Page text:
Those working in the informal sector struggle the most during lockdowns as they are in a blindspot in official government statistics.
PETALING JAYA: Workers in the informal sector will continue to be the hardest hit by the repeated lockdowns and movement control orders (MCO) in the country, especially in urban areas.
Two academics weighed in on this subject with one suggesting that workers in the informal sector might be crippled financially following the government’s efforts in trying to control the spread of Covid-19.
The other estimated that 100,000-200,000 such workers in the Klang Valley might fall into urban poverty as a result.
The labour department stipulates that a person is a worker in the informal sector if their enterprise is not registered with the Companies Commission of Malaysia (CCM) or any other professional bodies, including the local authorities.
Binary University’s vice-chancellor and economist Sulochana Nair said the consequences of any form of the MCO would not only affect informal workers, particularly the self-employed, but also those in the B40 who depend on this sector for cheaper goods and services.
Nair, who also specialises on poverty research, said those working jobs in informal sectors tend to struggle the most during lockdowns and movement restrictions due to them being a blindspot in official government statistics.
“As a result, they are excluded from the billion-ringgit economic stimulus packages as well,” she said.
The Labour Force Survey conducted in the first quarter of 2020 established that about 2.66 million people were self-employed. That is 17.4% of the total workforce in Malaysia.
The number includes small-time stall-owners, hawkers and even mobile vendors selling goods and services.
Workers in the informal sector, whether self-employed or otherwise, are also not covered by any social security. They generally do not have formal working contracts.
Nair said it was also true that many people who have proper jobs in large cities also had informal jobs to supplement their incomes.
“These individuals would be just as affected by the rise in the number of Covid-19 cases.
“A lot of formal workers from the urban poor in the Klang Valley depend on this sector, because they are likely to be working at low-income jobs. The supplementary income from their work in the informal sector helps them to make ends meet,” she said.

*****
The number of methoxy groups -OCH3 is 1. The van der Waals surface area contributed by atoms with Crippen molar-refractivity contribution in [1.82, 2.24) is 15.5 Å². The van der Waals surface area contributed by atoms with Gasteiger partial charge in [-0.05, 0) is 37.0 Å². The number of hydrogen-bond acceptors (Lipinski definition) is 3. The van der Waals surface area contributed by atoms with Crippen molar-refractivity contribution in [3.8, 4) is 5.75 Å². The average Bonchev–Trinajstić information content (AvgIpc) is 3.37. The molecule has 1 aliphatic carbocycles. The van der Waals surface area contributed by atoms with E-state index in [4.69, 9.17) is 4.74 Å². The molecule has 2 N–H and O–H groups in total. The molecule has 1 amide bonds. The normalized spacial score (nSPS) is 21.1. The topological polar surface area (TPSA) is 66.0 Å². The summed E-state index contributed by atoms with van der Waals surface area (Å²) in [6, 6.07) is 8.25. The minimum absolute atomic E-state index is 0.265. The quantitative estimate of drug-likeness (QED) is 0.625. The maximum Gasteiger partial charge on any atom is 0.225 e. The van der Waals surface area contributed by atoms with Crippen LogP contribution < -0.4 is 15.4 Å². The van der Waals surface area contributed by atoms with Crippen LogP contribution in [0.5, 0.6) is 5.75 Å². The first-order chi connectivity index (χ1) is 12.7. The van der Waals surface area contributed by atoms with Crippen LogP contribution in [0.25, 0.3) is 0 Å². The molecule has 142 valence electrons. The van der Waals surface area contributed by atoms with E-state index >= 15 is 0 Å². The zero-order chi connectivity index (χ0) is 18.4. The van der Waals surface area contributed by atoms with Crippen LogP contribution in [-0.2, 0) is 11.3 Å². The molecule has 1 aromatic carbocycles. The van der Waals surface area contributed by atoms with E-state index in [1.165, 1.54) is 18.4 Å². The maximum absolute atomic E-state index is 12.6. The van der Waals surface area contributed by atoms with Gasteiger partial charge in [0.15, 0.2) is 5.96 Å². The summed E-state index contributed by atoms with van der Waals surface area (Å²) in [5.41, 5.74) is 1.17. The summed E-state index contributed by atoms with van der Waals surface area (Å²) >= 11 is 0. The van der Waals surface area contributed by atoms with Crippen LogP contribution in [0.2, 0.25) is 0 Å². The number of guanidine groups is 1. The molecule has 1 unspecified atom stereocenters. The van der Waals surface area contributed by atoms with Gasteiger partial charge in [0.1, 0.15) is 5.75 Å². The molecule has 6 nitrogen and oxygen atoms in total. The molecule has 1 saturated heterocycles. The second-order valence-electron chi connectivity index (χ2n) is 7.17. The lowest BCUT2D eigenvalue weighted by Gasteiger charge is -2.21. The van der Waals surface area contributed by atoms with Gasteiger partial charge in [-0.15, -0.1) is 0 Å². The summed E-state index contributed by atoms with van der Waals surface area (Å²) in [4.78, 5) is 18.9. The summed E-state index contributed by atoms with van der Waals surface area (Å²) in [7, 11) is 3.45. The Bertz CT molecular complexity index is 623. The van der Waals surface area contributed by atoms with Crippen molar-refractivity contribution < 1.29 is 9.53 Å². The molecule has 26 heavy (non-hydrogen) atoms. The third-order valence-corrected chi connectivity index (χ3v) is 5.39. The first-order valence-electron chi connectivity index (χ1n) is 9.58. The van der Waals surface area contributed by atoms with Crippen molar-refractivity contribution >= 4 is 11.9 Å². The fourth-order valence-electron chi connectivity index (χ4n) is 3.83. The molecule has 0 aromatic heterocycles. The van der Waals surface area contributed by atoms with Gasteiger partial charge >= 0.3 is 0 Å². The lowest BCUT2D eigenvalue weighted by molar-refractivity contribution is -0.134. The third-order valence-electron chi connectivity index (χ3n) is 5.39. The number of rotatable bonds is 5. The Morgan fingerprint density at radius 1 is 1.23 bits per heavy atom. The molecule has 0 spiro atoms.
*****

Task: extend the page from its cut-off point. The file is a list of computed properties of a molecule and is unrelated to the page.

Niaz Asadullah, a professor at the Faculty of Economics at Universiti Malaya said the lockdowns and MCO could see 100,000 to 200,000 workers fall into urban poverty, of which half were workers in the informal sector.
“This group were the most vulnerable to hardcore poverty. Aside from being left out of the existing social protection schemes (such as Socso), they generally also have little savings and productive assets.
“Although latest official data is unavailable, given the severe blow to their livelihoods, income for the majority in this category today would be well below the new national poverty line of RM2,208 per month per household,” he told FMT.
He added that even though the sector does not largely contribute to the country’s GDP, it plays a significant role in providing jobs, with one in every five people in the Klang Valley relying on the informal economy.
Niaz called for the government to allow some flexibility with loan moratoriums for them.
“The poor are particularly vulnerable to bad debts and defaults as they lack financial literacy and money management skills.
“So, alongside offering loan moratoriums, the government would have to proactively engage in social messaging promoting fiscal discipline and discouraging wasteful expenses.
“Household debt in Malaysia is already very high, 87% of the country’s GDP. A healthy credit culture is necessary for post-pandemic financial and economic recovery.”